PBMCs collected during acute malaria and 18 months post-infection were used for B cell sub-set phenotyping. Fluorochrome-conjugated, mouse anti-human monoclonal antibodies were used to stain 1 million PBMCs/100 μL FACS buffer. A cocktail consisting of the following mouse monoclonal antibodies was used: FITC-CD19, PerCP-CD20, PE/Cy7-CD10, PE-CD27, and APC-CD21 (Biolegend, San Diego, CA, USA). After staining for 15 min, cells were washed with FACS buffer. Finally, cells were suspended in 250 μL FACS buffer. The analyses were done by a flow cytometer (BD FACSCanto II, Becton–Dickinson Immunocytometry Systems, San Jose, CA, USA). Data were processed using FlowJo software (Tree Star, San Carlos, CA, USA).

B cell ELISPOT assay

The presence of rhoptry-specific MBCs was determined by ELISPOT assay as performed in a previous study [41]. In brief, 9 × 106 PBMCs from P. vivax subjects were prepared for cell stimulation along with negative controls. First, 1 × 106 cells per mL were stimulated with polyclonal activator R848 and recombinant human IL-2 (Mabtech AB, Stockholm, Sweden) at 37 °C in a humidified 5% CO2 incubator for 72 h. Then, the ELISPOT assay was performed by coating with 15 μg/mL of monoclonal antibodies of anti-human IgG (clones MT91/145; Mabtech), 5 μg/mL of recombinant PvRALP1-Ecto or PvRhopH2 rhoptry antigens, or 1 μg/mL of tetanus toxoid (TT) antigen (Merck Millipore, Darmstadt, Germany) onto MultiScreen Filter PVDF Immobilon plates (Merck Millipore). Cells were harvested and seeded in duplicate to yield 5 × 104 cells per anti-human IgG-coated well, and 1 × 106 cells per specific antigen-coated well. After 24 h of incubation at 37 °C under 5% CO2, 1 μg/mL of detection monoclonal antibodies MT78/145 (Mabtech) diluted in PBS-0.5% FBS was added and incubated for 2 h at room temperature. Following a thorough washing with PBS, the diluted (1:1000) streptavidin-HRP-conjugated, polyclonal goat anti-human IgG (Mabtech) and TMB substrate for ELISPOT (Mabtech) were added. The filtered plates were rinsed with deionized water after distinct spots emerged. Antigen-specific MBCs were expressed as spot-forming cells (SFCs) in the wells. The plates were analysed with a Bioreader 5000 Pro-F gamma ELISPOT Reader (BioSys GmbH, Karben, Germany). PBMCs from P. vivax-infected subjects that were cultured without stimulation and incubated overnight with rhoptry antigens were used as negative controls. A positive ELISPOT response was defined as detectable spots in duplicate wells with the total spots in the specific antigen-coated wells being at least twice the number of spots detected with the negative control samples.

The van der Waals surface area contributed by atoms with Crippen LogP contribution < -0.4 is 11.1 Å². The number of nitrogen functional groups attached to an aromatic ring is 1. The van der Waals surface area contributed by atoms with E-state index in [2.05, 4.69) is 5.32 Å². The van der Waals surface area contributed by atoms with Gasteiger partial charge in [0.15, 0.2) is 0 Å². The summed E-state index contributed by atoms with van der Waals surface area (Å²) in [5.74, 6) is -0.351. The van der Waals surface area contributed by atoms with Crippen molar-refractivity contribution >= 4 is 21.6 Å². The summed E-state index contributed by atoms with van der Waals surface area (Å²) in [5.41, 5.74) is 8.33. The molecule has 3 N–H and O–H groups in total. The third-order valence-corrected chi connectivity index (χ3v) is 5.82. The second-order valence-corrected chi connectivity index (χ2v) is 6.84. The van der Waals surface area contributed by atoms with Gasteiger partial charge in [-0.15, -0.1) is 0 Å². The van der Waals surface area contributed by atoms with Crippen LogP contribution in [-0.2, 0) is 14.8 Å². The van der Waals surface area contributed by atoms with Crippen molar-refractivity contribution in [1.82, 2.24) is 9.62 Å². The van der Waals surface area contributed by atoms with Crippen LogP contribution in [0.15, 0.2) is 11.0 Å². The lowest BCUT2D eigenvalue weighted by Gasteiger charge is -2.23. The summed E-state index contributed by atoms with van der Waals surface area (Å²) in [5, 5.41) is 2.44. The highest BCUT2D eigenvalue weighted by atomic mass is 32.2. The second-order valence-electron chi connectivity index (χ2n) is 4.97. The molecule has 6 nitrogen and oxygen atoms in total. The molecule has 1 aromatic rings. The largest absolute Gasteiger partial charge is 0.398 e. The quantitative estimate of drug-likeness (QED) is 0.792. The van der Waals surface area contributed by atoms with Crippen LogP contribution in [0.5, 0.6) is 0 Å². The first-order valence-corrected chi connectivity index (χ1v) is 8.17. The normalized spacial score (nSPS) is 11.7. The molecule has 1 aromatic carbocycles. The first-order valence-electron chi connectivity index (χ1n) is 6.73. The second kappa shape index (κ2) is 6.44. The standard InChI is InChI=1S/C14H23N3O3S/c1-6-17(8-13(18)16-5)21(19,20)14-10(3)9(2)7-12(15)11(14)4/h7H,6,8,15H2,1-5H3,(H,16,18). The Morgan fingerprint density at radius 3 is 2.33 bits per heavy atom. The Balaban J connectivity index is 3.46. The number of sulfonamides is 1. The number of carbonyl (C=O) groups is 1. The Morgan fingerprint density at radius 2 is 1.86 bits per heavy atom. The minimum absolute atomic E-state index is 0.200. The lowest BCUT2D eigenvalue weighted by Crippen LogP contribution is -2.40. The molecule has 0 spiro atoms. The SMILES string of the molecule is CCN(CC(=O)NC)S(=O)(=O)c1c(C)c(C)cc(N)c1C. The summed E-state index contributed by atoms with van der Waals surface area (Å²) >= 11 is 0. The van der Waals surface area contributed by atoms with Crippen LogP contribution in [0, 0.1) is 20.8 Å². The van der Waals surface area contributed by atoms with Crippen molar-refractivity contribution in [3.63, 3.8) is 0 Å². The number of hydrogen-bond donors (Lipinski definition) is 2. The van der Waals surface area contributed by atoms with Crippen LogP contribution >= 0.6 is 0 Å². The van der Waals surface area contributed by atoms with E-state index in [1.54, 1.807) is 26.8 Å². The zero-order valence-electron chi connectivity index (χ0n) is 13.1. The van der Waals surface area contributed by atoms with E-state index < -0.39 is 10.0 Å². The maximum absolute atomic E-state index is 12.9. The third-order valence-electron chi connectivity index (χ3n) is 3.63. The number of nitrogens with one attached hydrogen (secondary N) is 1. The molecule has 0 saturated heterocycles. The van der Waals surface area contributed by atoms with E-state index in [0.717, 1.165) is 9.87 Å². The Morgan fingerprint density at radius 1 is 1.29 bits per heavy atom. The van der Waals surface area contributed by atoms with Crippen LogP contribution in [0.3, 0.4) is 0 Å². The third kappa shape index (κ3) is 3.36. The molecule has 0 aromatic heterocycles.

Statistical analyses

The Mann–Whitney U test was used to compare data of 2 groups of samples (unpaired) from different subjects, while the Wilcoxon signed rank test was used to compare data of 2 groups of paired data from the same subjects at different time points. Kruskal–Wallis one-way ANOVA was used to compare data from more than 2 groups. The association between the responses of rhoptry-specific MBCs by ELISPOT and antibodies by ELISA was done using Fisher’s exact tests. In all analyses, 2-tailed P-values < 0.05 were considered significant. The statistical analysis was performed and graphs prepared using GraphPad Prism software (Systat Software, San Jose, CA, USA).


Sample organization

There are three distinct groups of data in this study (Fig. 1). First, the cross-sectional survey was conducted in 39 P. vivax-infected patients, using plasma samples collected from May 2014 to May 2017 (Table 1). Some of these individuals dropped out of some sample collections. From the total 39 infected subjects, blood samples were available at all time points from 18 subjects. These 18 subjects were studied as ‘sub-cohort 1’ to explore the longevity of antibody responses (both total IgG and IgG isotype levels) against PvRALP1-Ecto and PvRhopH2 antigens (Table 2). Furthermore, to assess the relationship between persistence of detectable antibody and MBC responses post-infection, ‘sub-cohort 2’ was created by recruiting 10 P. vivax-infected patients between May 2016 and May 2018 to determine MBC sub-set responses and the persistence of PvRALP1-Ecto- and PvRhopH2-specific MBCs at 18 months post-infection.